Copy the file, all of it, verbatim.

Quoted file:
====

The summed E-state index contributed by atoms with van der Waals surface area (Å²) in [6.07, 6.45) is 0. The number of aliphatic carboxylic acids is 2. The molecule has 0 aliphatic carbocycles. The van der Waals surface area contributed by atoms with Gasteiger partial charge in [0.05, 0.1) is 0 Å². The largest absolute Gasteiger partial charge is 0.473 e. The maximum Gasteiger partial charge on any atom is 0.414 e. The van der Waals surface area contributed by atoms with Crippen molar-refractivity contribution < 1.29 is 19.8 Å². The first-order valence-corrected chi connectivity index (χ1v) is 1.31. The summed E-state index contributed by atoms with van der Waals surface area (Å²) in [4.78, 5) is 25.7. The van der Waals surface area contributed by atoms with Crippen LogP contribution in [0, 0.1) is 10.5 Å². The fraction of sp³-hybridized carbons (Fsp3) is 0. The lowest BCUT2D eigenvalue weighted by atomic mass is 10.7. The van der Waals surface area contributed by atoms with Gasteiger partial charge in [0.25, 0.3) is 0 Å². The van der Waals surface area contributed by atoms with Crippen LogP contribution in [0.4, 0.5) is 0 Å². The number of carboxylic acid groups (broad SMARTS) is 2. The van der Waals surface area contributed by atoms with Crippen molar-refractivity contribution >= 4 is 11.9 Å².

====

The summed E-state index contributed by atoms with van der Waals surface area (Å²) in [6.07, 6.45) is 0. The number of aliphatic carboxylic acids is 2. The molecule has 0 aliphatic carbocycles. The van der Waals surface area contributed by atoms with Gasteiger partial charge in [0.05, 0.1) is 0 Å². The largest absolute Gasteiger partial charge is 0.473 e. The maximum Gasteiger partial charge on any atom is 0.414 e. The van der Waals surface area contributed by atoms with Crippen molar-refractivity contribution < 1.29 is 19.8 Å². The first-order valence-corrected chi connectivity index (χ1v) is 1.31. The summed E-state index contributed by atoms with van der Waals surface area (Å²) in [4.78, 5) is 25.7. The van der Waals surface area contributed by atoms with Crippen LogP contribution in [0, 0.1) is 10.5 Å². The fraction of sp³-hybridized carbons (Fsp3) is 0. The lowest BCUT2D eigenvalue weighted by atomic mass is 10.7. The van der Waals surface area contributed by atoms with Gasteiger partial charge in [0.25, 0.3) is 0 Å². The van der Waals surface area contributed by atoms with Crippen LogP contribution in [0.4, 0.5) is 0 Å². The number of carboxylic acid groups (broad SMARTS) is 2. The van der Waals surface area contributed by atoms with Crippen molar-refractivity contribution >= 4 is 11.9 Å².